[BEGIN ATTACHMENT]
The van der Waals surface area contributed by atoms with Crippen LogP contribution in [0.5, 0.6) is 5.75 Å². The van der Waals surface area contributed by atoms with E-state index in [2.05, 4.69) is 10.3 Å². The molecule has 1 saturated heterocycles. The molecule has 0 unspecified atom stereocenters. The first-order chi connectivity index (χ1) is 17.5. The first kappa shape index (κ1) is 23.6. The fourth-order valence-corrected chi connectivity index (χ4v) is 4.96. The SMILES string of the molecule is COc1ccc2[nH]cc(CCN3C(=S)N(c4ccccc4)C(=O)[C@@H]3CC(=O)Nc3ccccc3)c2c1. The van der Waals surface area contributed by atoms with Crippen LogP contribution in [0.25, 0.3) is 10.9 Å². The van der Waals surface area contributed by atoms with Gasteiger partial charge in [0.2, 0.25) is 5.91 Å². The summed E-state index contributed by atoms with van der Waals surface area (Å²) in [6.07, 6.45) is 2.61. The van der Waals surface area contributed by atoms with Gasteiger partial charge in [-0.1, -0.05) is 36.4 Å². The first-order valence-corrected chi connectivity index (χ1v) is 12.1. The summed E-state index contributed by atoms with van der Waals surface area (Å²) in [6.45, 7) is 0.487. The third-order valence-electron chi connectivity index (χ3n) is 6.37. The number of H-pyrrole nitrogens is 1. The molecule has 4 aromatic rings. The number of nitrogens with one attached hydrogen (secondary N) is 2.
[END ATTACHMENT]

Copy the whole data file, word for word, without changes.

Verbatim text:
The van der Waals surface area contributed by atoms with Crippen LogP contribution in [0.5, 0.6) is 5.75 Å². The van der Waals surface area contributed by atoms with E-state index in [2.05, 4.69) is 10.3 Å². The molecule has 1 saturated heterocycles. The molecule has 0 unspecified atom stereocenters. The first-order chi connectivity index (χ1) is 17.5. The first kappa shape index (κ1) is 23.6. The fourth-order valence-corrected chi connectivity index (χ4v) is 4.96. The SMILES string of the molecule is COc1ccc2[nH]cc(CCN3C(=S)N(c4ccccc4)C(=O)[C@@H]3CC(=O)Nc3ccccc3)c2c1. The van der Waals surface area contributed by atoms with Crippen LogP contribution in [0.25, 0.3) is 10.9 Å². The van der Waals surface area contributed by atoms with Gasteiger partial charge in [0.2, 0.25) is 5.91 Å². The summed E-state index contributed by atoms with van der Waals surface area (Å²) in [6.07, 6.45) is 2.61. The van der Waals surface area contributed by atoms with Gasteiger partial charge in [-0.1, -0.05) is 36.4 Å². The first-order valence-corrected chi connectivity index (χ1v) is 12.1. The summed E-state index contributed by atoms with van der Waals surface area (Å²) in [6.45, 7) is 0.487. The third-order valence-electron chi connectivity index (χ3n) is 6.37. The number of H-pyrrole nitrogens is 1. The molecule has 4 aromatic rings. The number of nitrogens with one attached hydrogen (secondary N) is 2.